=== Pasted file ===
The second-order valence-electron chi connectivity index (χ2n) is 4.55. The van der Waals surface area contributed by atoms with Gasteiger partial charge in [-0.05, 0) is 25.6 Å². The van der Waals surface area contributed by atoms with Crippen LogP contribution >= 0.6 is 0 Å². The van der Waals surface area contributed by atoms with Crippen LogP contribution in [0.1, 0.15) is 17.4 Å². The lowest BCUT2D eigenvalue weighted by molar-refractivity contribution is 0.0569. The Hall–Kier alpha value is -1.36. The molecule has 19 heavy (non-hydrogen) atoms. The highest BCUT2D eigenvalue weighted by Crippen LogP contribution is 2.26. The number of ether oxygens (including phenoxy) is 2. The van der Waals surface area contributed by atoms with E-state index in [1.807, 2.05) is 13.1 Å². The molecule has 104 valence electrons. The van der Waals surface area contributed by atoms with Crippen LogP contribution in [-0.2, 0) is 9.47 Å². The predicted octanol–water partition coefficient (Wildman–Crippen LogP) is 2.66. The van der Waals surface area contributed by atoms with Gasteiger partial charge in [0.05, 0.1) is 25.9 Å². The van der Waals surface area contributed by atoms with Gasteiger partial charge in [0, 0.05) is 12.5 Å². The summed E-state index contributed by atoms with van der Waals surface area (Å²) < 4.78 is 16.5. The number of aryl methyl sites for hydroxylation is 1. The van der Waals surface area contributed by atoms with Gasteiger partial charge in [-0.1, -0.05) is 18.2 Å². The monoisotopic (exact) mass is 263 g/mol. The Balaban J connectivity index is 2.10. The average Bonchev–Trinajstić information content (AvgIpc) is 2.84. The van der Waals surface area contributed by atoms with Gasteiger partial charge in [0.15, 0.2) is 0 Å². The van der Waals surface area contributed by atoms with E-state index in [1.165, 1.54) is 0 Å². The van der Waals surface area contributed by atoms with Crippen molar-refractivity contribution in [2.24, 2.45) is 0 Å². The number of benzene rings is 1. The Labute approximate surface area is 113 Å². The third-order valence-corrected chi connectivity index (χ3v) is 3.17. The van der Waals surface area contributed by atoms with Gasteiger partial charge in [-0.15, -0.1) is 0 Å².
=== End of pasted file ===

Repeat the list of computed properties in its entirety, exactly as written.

The second-order valence-electron chi connectivity index (χ2n) is 4.55. The van der Waals surface area contributed by atoms with Gasteiger partial charge in [-0.05, 0) is 25.6 Å². The van der Waals surface area contributed by atoms with Crippen LogP contribution >= 0.6 is 0 Å². The van der Waals surface area contributed by atoms with Crippen LogP contribution in [0.1, 0.15) is 17.4 Å². The lowest BCUT2D eigenvalue weighted by molar-refractivity contribution is 0.0569. The Hall–Kier alpha value is -1.36. The molecule has 19 heavy (non-hydrogen) atoms. The highest BCUT2D eigenvalue weighted by Crippen LogP contribution is 2.26. The number of ether oxygens (including phenoxy) is 2. The van der Waals surface area contributed by atoms with E-state index in [1.807, 2.05) is 13.1 Å². The molecule has 104 valence electrons. The van der Waals surface area contributed by atoms with Crippen LogP contribution in [-0.2, 0) is 9.47 Å². The predicted octanol–water partition coefficient (Wildman–Crippen LogP) is 2.66. The van der Waals surface area contributed by atoms with Gasteiger partial charge in [0.05, 0.1) is 25.9 Å². The van der Waals surface area contributed by atoms with Gasteiger partial charge in [0, 0.05) is 12.5 Å². The summed E-state index contributed by atoms with van der Waals surface area (Å²) < 4.78 is 16.5. The number of aryl methyl sites for hydroxylation is 1. The van der Waals surface area contributed by atoms with Gasteiger partial charge in [-0.1, -0.05) is 18.2 Å². The monoisotopic (exact) mass is 263 g/mol. The Balaban J connectivity index is 2.10. The average Bonchev–Trinajstić information content (AvgIpc) is 2.84. The van der Waals surface area contributed by atoms with Gasteiger partial charge in [0.15, 0.2) is 0 Å². The van der Waals surface area contributed by atoms with E-state index in [1.165, 1.54) is 0 Å². The van der Waals surface area contributed by atoms with Crippen molar-refractivity contribution in [2.24, 2.45) is 0 Å². The number of benzene rings is 1. The Labute approximate surface area is 113 Å². The third-order valence-corrected chi connectivity index (χ3v) is 3.17. The van der Waals surface area contributed by atoms with Gasteiger partial charge in [-0.15, -0.1) is 0 Å².